Exclusive: Beaten Florida Cheerleader Speaks Out

In her first interview since she became the victim of a brutal beating by a group of teenage girls, 17-year-old Victoria Lindsay told "Good Morning America" she thought she was "going to die" on the night of the horrifying attack.

Tune in to "Good Morning America" on Monday, Nov. 10 to see the full interview.

On March 30 in Polk Co., Fla., Lindsay was invited to a former friend's house where she was allegedly ambushed by six other teenage girls and beaten so viciously that at one point she lost consciousness and later had to be treated in a hospital for injuries. The attack reportedly lasted more than 30 minutes.

A video of the attack, which was released by the Polk County Sheriffs Department, shows Lindsay literally backed into a corner and attempting to cover her head while the girls alternate pummeling her and yelling at her.

"What am I going to do?" she told "Good Morning America." "I thought I was going to die, honestly. I couldn't fight back. There was too many of them. So my only thought was just to protect myself and not to hit back and try to move, like, away when they were punching."

But Lindsay was unable to avoid the blows and suffered a concussion and injuries to her left eye and left ear. One girl reportedly slammed her head into a wall until she lost conscioussness.

"It's really unreal for me, how my friends could turn on me... and do that to me," she said.

That night, her parents, Patrick and Talisa Lindsay, received a call from the hospital and got the horrifying news.

When he got to the hospital, Patrick told "Good Morning America" he did not recognize his daughter.

"When I stepped into the room the nurse said she was at, I peeked around the curtain and seen a girl laying there in pretty bad shape and I left the room," he said. "I didn't know it was her."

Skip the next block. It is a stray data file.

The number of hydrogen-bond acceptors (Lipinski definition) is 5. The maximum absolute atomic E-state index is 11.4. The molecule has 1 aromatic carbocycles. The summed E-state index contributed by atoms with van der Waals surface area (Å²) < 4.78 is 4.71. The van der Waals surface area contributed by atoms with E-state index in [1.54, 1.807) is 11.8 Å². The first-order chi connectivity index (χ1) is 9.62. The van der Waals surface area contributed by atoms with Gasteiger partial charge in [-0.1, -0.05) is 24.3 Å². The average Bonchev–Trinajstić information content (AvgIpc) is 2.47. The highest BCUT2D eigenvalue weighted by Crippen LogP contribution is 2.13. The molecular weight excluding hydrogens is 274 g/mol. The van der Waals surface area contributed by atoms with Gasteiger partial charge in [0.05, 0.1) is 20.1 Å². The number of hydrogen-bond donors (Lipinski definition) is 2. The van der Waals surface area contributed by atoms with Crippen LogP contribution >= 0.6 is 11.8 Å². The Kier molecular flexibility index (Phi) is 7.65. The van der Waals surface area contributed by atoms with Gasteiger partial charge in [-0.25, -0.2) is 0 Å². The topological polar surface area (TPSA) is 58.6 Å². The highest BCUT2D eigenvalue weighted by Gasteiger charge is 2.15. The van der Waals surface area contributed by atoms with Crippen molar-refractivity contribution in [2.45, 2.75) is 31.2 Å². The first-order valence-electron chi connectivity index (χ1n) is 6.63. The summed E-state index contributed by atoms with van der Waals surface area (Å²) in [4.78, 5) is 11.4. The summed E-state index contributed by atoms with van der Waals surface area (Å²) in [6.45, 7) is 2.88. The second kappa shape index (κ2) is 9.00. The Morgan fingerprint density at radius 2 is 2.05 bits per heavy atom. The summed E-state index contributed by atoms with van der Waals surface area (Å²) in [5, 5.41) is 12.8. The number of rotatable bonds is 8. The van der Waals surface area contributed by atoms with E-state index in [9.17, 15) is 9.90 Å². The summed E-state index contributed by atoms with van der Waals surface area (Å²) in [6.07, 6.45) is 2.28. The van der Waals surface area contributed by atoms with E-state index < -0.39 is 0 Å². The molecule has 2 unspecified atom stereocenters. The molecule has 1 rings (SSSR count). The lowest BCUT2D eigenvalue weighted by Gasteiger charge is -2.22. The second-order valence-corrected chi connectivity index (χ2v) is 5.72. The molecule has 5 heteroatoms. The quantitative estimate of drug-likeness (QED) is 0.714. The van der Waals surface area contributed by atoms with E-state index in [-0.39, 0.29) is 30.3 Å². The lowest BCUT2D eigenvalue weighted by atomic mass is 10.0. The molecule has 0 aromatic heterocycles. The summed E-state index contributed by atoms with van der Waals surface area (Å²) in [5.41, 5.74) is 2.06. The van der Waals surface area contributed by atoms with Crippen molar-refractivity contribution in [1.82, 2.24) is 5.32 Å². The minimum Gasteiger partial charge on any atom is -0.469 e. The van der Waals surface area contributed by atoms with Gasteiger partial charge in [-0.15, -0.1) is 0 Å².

Patrick said she was huddled in the corner of her bed with her knees drawn up towards her chest.

"Then I heard her crying as I was walking out of the room, cause she seen me, and I went back in and just sat on the foot of the bed and put my arm on her leg because I was afraid to touch her. I was afraid that I would hurt her because she was... she was beat up pretty good."

"I didn't know what to say," he said. "Words failed me at that moment."

Lindsay's parents' outrage and torment was made worse when the video of Lindsay's beating played on television and Web sites around the world.

"I was angry," Talisa said while fighting back tears. "How could somebody do that to my little girl? And how could people walk away feeling good about it? Videotaping it and thinking it's funny and hilarious. It's not funny."

Lasting Wounds

Seven months later, Lindsay still feels the physical effects of the attack.

"My ears are fine," she said. "It kind of felt like something was stuck in it after a while, but that went away eventually. The only thing I don't like is... my eye. It's still kind of blurry. But I think glasses may help that."

More than any physical reminders, Lindsay's emotional scarring was intense and her ability to trust has suffered.

"It knocks it down and it breaks it apart," she said. "And it's hard for me. I get kind of scared when I'm in situations where I don't know certain people. And when I see people fighting, it really angers me."

Lindsay is unsure why the girls decided to attack her.

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